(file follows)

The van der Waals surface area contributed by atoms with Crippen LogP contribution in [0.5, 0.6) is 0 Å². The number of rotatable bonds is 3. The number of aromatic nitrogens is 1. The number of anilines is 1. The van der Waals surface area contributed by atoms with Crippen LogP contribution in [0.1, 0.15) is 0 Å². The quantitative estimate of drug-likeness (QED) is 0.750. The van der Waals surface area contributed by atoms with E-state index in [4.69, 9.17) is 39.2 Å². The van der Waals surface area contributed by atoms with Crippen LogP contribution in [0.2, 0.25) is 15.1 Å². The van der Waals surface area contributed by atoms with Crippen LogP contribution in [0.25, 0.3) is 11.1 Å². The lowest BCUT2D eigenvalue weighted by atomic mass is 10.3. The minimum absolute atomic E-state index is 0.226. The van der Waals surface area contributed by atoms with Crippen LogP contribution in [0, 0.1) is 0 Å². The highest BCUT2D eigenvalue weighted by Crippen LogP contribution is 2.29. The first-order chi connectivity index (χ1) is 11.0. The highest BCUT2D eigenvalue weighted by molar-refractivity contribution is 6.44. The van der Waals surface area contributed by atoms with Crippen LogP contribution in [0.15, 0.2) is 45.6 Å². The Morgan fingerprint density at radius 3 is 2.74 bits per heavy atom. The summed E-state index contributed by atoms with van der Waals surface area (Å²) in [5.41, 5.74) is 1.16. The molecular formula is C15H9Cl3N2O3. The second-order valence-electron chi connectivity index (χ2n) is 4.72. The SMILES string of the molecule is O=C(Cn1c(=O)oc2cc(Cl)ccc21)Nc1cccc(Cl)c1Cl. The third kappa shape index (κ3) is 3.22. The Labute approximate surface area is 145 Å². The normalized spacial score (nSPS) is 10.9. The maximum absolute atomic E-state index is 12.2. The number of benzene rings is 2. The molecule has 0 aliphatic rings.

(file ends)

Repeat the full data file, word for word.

The van der Waals surface area contributed by atoms with Crippen LogP contribution in [0.5, 0.6) is 0 Å². The number of rotatable bonds is 3. The number of aromatic nitrogens is 1. The number of anilines is 1. The van der Waals surface area contributed by atoms with Crippen LogP contribution in [0.1, 0.15) is 0 Å². The quantitative estimate of drug-likeness (QED) is 0.750. The van der Waals surface area contributed by atoms with E-state index in [4.69, 9.17) is 39.2 Å². The van der Waals surface area contributed by atoms with Crippen LogP contribution in [0.2, 0.25) is 15.1 Å². The van der Waals surface area contributed by atoms with Crippen LogP contribution in [0.25, 0.3) is 11.1 Å². The lowest BCUT2D eigenvalue weighted by atomic mass is 10.3. The minimum absolute atomic E-state index is 0.226. The van der Waals surface area contributed by atoms with Crippen LogP contribution in [0, 0.1) is 0 Å². The highest BCUT2D eigenvalue weighted by Crippen LogP contribution is 2.29. The first-order chi connectivity index (χ1) is 11.0. The highest BCUT2D eigenvalue weighted by molar-refractivity contribution is 6.44. The van der Waals surface area contributed by atoms with Crippen LogP contribution in [0.15, 0.2) is 45.6 Å². The Morgan fingerprint density at radius 3 is 2.74 bits per heavy atom. The summed E-state index contributed by atoms with van der Waals surface area (Å²) in [5.41, 5.74) is 1.16. The molecular formula is C15H9Cl3N2O3. The second-order valence-electron chi connectivity index (χ2n) is 4.72. The SMILES string of the molecule is O=C(Cn1c(=O)oc2cc(Cl)ccc21)Nc1cccc(Cl)c1Cl. The third kappa shape index (κ3) is 3.22. The Labute approximate surface area is 145 Å². The normalized spacial score (nSPS) is 10.9. The maximum absolute atomic E-state index is 12.2. The number of benzene rings is 2. The molecule has 0 aliphatic rings.